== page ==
Get up a bit late today. Well, it is the weekend. But now it’s too late to get a sausage and bacon roll from the West Cornwall Pasty shop on Marylebone station. Then I discover that my fallback position, the Eat shop on Baker Street is shut due to ‘technical reasons’. Further on down Baker Street I have a look in Apostrophe but their food doesn’t look very appetising so it’s back to the Nathan Detroit of café society and good old reliable Pret a Manger. It’s a cold day and I’m in need of something to warm up my chilly bits so I go for a toastie. But be warned, the chicken one got redesigned somewhere along the line. I grabbed one of these in Manchester recently and it was only when I bit into it that I discovered the usual creamy, comforting sludgy bits of chicken and bacon had been superseded by a spicy onion and tomato sauce. While this might be effective as a hangover cure, it’s got far too much fizz for normal breakfasting purposes. I go for the ham and cheese one instead, although even this comes with a punchy, very yellow mustard that makes it a bit more snappy than is entirely necessary, but it’s edible enough.
Take the tube to Southwark and walk down Union Street to get to the Jerwood Space, where they’re showing work from the three winners of their inaugural, biennial photoworks awards. I’m not too sure what criteria the judges were looking for in the work but, judging by the displays, it seems they favour fairly straightforward black and white examples of what used to be called reportage – the kind of picture story pictures that once filled pages of Life magazine or Picture Post. So while Matthew Finn documents his mother’s life over the past thirty years, and in particular her move from family home to assisted living residence, Tereza Zelenkova takes us for a slightly sinister walk through the creepy, fairytale woods of her native Czech Republic and Joanna Piotrowska gets her flexible friends to twist themselves into peculiar poses that are apparently reenactments of those found in self-defence manuals. I suppose I preferred the dark Surreal aspects of Zelenkova and Piotrowska’s work to Finn’s perhaps too personal biography, but thought all of the work competent rather than exceptional.
Walk on to Tate Modern – down the ramp and under the ugly scaffolding, that supports the silly Turbine Hall installation, and up the escalators to the Alexander Calder exhibition. And this really is a corker of a show. Everyone knows Calder as the man who invented the mobile – and who doesn’t like mobiles? Well, Salvador Dali apparently disapproved, saying that the very least you could expect of a sculpture is that it would stand still – but maybe that’s just what passes for Spanish Surreal humour. Anyway, this exhibition shows that it wasn’t just twirly, wind-powered moveables that Calder produced. There’s his Dada version of bar skittles where the little wooden markers are replaced with bottles and cans and the object of the game is not just to knock them down but, in so doing, also to create a concrete musique accompaniment. Then there are the other abstract automata: the souped-up astrolabes and orreries promising a random dance of wires, metals balls and leaf-like laminae. It’s a great pity that these are stationary, presumably now too delicate to risk switching on the motors and letting the shapes wobble and whir about. Notwithstanding the appeal of this non-moving, moveable feast of attractions, I think Calder’s greatest creations were three dimensional line drawings that he made with bits of twisted wire – Hercules and the Nemean Lion, acrobats and other circus performers and, even more amazing, the wonderful portraits of artists friends like Leger and Ozenfant.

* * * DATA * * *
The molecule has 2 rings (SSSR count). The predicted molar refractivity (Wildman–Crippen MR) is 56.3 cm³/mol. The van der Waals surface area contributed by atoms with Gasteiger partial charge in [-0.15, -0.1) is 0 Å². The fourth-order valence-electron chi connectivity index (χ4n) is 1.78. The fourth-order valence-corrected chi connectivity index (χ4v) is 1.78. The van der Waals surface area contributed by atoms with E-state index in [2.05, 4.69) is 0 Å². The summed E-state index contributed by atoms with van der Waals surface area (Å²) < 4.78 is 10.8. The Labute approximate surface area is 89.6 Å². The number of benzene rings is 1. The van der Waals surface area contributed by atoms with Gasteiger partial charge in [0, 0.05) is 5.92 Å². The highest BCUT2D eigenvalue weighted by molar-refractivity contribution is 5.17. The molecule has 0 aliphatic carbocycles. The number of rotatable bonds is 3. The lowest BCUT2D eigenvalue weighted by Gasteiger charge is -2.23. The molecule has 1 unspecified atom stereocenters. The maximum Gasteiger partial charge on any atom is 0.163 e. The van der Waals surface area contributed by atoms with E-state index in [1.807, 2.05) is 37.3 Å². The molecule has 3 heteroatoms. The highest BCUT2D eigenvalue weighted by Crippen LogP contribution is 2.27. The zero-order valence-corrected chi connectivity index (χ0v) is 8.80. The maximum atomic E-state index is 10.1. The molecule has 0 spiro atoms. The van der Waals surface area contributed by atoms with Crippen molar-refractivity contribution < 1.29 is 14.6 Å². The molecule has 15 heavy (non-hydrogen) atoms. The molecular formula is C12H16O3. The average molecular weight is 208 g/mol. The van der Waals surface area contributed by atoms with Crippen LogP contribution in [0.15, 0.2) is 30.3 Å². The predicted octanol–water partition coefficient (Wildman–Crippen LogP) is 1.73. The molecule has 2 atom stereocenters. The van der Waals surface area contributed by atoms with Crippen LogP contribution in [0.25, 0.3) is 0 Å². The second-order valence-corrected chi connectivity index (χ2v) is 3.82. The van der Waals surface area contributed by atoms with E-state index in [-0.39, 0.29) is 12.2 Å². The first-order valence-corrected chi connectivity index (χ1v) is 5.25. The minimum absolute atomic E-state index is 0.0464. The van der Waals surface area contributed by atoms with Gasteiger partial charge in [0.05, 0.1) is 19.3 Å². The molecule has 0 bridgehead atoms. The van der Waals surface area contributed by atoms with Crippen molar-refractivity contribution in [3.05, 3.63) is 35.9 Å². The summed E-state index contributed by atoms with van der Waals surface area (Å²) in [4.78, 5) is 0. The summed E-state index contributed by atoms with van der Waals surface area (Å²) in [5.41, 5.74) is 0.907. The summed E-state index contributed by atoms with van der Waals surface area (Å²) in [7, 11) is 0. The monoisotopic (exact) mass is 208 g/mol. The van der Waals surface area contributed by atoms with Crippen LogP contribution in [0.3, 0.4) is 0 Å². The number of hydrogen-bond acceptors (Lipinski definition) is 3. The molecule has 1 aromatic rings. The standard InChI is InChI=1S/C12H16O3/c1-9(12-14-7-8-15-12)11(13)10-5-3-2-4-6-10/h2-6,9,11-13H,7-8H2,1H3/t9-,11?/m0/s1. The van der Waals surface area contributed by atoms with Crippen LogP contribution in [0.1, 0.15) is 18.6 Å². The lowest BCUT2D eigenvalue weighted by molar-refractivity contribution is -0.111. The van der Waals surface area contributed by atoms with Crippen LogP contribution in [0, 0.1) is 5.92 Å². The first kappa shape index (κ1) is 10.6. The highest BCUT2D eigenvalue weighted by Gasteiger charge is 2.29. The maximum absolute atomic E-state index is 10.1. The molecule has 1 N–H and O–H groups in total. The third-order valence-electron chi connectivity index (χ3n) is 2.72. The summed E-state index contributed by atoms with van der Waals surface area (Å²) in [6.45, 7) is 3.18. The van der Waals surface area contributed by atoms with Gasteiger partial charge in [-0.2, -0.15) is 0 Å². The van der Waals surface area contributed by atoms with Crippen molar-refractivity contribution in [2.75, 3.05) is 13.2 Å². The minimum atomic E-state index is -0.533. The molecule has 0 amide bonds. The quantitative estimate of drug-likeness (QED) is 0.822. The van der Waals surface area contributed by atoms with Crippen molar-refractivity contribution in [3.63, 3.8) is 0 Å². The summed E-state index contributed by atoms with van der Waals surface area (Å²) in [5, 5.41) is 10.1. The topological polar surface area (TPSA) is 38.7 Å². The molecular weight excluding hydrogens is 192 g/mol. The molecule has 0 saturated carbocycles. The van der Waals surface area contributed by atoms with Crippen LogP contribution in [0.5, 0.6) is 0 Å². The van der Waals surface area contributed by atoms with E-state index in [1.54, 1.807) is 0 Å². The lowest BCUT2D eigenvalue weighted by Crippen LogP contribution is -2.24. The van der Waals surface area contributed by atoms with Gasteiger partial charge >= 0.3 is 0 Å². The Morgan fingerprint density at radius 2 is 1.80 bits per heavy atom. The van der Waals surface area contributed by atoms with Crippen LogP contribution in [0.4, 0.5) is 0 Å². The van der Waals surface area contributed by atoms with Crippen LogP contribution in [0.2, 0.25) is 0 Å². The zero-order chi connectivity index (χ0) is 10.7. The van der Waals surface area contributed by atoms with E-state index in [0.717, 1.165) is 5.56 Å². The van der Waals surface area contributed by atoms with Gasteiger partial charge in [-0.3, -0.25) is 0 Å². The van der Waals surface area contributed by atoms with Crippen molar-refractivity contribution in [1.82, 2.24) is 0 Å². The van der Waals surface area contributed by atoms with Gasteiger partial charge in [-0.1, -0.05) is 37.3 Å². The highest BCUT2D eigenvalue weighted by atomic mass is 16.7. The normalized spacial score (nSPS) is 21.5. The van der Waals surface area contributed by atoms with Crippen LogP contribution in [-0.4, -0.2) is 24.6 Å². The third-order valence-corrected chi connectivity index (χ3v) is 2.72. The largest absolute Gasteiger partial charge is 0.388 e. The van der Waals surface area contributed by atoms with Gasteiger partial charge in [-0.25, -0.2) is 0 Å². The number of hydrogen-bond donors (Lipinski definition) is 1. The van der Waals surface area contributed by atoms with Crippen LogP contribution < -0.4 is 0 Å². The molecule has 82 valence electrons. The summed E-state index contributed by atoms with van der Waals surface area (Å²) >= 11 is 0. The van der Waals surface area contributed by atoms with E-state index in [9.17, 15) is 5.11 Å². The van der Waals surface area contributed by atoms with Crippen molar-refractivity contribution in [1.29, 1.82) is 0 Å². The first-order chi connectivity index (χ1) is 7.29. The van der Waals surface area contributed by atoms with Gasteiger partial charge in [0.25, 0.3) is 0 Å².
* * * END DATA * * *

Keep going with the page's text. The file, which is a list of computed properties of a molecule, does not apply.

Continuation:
Calder’s reputation probably suffered because the mobiles were so universally popular – you can just imagine how much that would annoy the artworld snobs who would be only too happy to class him as a mere populist entertainer and toymaker. But this is quite unfair and, as this exhibition so powerfully shows, he has a good claim to be in the pantheon of great Dadaists like his friend Marcel Duchamp. His experiments with chance events and the underlying anarchic humour of all his work is certainly well within the Dada tradition. Hopefully this show will give his reputation the well-deserved boost that will push him into the artists premier league, where he so rightly belongs.
The only disappointment about an otherwise really enjoyable, excellent show is that there are no examples of Calder’s so-called stabiles, the big chunky sculptures made out of heavy slabs of sheet metal, coloured and bolted together to make animal-abstract hybrids. What a shame they couldn’t have dumped the current, hugely disappointing Turbine Hall installation and set up a herd of them there.